By Andrew Mulenga“Cynthia Zukas’ 50 Creative Years” the eponymous solo exhibition by the veteran painter and printmaker at the Zebra Crossing Café, Ababa House off Cairo Road in Lusaka celebrates the artists 50 year artistic career on Zambian soil.
|Reproduction of a 1971 poster from |
Cynthia Zukas' first solo exhibition in Zambia
Particularly through reproduced exhibition posters and photographs the show reveals a Lusaka art scene that has transformed drastically over the years. Whereas the main exhibition venues in the capital today are The Henry Tayali Gallery, 37 d, the Lusaka National Museum, the Alliance Francaise and the Zebra Crossing Café, Zukas’ exhibition conjures the obsolete spaces such as the Lusaka City Library, the British Council, Mpapa Gallery, the Anglo-American Centre and Marco Polo all very active places until the late 1980s. As much as the archival posters reflect a flourishing art scene, it was not always like this, and Zukas actually played an integral role in creating harmony through the early organizations such as the now defunct Lusaka Art Society (LAS) and Art Centre Foundation (ACF) the precursors of the Visual Arts Council. Her roles in these two notable bodies from the early days of contemporary Zambian art are often overlooked.
|Cynthia (left) with Lusaka Mayor Fleetford Chirwa during |
the opening of her exhibition at the City Library in 1971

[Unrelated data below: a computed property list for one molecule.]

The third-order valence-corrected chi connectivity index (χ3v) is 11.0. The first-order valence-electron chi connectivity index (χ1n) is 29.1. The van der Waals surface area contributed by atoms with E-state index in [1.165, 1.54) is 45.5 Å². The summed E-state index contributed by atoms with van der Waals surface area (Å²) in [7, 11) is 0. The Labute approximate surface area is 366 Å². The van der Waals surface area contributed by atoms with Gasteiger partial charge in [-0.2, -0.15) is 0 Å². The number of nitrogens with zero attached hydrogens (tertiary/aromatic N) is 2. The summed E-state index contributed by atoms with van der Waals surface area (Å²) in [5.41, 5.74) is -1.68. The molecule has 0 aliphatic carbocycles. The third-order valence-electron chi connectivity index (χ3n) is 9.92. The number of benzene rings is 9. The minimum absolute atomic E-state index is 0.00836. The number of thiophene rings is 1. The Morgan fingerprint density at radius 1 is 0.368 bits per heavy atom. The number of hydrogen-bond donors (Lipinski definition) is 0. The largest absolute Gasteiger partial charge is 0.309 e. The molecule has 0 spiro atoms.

|Picking Coffee I, (acrylic on canvas) by Cynthia Zukas|
“I had only been here a couple of months and to my utter surprise I was immediately made secretary (of LAS), and I was pretty surprised to find at their annual art exhibition which was open to everybody, still there were no Zambians or no indigenous Zambians at all if you want to use that word. Now one really lucky thing that happened also the same year (1965), I met Bente Lorenz, she had been here before me at least a year or more but before independence,” explains the 85-year-old.
|Too many mouths to feed, |
etching by Cynthia Zukas
“The government was very interested in cultural development, both (Simon Mwansa) Kapwepwe and (Kenneth) Kaunda were very vocal, the Department of Cultural Services had a generous grant”. In addition, the first few years after independence the Department of Cultural Services also supported “annual National Arts Festivals”, although Zukas “cannot remember when they stopped but for the first three or five years they were very good, they got off really to a very good start”. The biggest of these events was in 1967 when the department organised “a festival to celebrate the third anniversary of independence” recalls Zukas.
|Stone Cottage, acrylic on canvas, |
by Cynthia Zukas
As her exhibition title suggests, Zukas has been active on the Zambian art scene for 50 years and through the Lechwe Trust she has relentlessly supported the visual arts through scholarships, commissions and exhibitions, her true passion has remained that of printmaking, over the years she passionately tutored many artists during the Evelyn Hone College workshops and subsequently donated her own press to the institution. Her contribution in promoting art has not gone unrecognized such that Her Majesty, Queen Elizabeth II of England awarded her with an MBE, in acknowledgment of her services to visual art and to charitable work in Zambia.
|Trees In Winter, acrylic on canvas, by Cynthia Zukas|
|Walking Home II, etching by Cynthia Zukas|